ESS says that their IRFBs incorporate an innovative electrolyte health management system that cleans and rebalances the electrolyte in real-time. This eliminates the need for frequent downtime required for recovery or rebalancing in other flow battery systems. Moreover, it works in tandem with a closed-loop plumbing system to prevent electrolyte evaporative losses and maintain near-atmospheric pressures, enhancing safety and scalability while eliminating the need for electrolyte augmentation during the product's life.
No Cooling Required
All-iron flow batteries also do not require cooling requirements unlike other flow batteries, making installation and maintenance processes easier as well as safer.
IRFBs are not price-competitive at small scales. However, their per-unit cost of electricity drops as they increase in size. This is primarily because they can be expanded by simply enlarging the electrolyte tanks and increasing the volume of the electrolyte, which is relatively inexpensive. Conversely, lithium-ion batteries become progressively pricier when scaled up, as they require more cathode material, which is costly. Consequently, IRFBs are better suited for large-scale energy storage applications.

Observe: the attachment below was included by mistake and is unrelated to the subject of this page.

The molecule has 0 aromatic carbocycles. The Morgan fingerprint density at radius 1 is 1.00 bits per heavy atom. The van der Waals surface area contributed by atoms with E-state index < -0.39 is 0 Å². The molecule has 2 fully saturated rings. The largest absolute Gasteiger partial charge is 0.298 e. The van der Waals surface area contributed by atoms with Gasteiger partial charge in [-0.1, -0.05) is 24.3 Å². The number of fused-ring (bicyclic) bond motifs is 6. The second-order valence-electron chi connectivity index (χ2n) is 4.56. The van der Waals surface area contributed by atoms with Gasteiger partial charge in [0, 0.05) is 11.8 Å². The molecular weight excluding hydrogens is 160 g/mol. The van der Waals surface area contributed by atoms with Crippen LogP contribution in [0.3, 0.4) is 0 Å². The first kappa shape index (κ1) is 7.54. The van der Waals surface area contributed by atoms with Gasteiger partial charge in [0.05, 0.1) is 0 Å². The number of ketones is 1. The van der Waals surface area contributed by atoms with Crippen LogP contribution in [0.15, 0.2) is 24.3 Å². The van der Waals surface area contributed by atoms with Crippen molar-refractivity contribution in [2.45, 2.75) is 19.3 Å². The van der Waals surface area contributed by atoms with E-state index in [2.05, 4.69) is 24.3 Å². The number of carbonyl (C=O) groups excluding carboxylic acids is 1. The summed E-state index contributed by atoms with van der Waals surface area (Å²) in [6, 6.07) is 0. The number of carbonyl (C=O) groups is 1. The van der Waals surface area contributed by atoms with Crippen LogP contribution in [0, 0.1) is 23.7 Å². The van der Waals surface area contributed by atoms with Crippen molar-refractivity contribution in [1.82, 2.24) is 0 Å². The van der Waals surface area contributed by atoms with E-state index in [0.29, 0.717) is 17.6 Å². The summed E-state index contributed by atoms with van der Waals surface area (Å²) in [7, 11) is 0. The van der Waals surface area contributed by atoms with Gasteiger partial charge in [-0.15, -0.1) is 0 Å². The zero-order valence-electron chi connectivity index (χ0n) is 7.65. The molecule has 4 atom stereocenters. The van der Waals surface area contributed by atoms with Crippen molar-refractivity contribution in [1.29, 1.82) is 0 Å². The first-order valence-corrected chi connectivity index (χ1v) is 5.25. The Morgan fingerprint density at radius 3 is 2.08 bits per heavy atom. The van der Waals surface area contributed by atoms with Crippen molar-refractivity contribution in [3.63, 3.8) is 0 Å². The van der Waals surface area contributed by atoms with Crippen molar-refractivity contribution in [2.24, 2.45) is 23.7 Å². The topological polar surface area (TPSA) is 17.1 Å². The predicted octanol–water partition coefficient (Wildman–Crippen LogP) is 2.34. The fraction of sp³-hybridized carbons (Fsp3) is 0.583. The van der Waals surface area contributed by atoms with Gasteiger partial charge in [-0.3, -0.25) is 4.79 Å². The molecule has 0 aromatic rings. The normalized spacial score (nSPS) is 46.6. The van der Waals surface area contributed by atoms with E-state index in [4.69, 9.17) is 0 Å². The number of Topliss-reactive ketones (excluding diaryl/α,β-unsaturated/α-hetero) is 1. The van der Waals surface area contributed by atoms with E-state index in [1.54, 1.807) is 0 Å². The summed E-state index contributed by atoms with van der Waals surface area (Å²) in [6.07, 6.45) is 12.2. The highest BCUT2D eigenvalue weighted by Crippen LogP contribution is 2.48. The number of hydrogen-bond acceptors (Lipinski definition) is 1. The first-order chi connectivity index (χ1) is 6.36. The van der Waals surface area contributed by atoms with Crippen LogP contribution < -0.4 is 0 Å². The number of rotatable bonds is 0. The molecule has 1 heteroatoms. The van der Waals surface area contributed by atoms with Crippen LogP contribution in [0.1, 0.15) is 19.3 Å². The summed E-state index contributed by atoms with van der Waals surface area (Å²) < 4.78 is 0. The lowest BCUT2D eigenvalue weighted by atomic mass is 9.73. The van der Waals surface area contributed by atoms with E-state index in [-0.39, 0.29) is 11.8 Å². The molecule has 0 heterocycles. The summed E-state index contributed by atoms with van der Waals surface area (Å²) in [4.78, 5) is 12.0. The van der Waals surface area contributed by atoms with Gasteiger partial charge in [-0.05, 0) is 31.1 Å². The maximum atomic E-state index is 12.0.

Inefficient for Short Discharge
IRFBs may not be the ideal choice for applications requiring short discharge times. Makers of vanadium flow batteries, for instance, expect their products to compete effectively with lithium-ion batteries when providing electricity for more than four hours. The cost competitiveness of IRFBs becomes more apparent as the discharge duration increases. Therefore, they are better suited for long-duration energy storage rather than applications with rapid discharge requirements.
Capacity Dependency on Iron Volume and Limited Scalability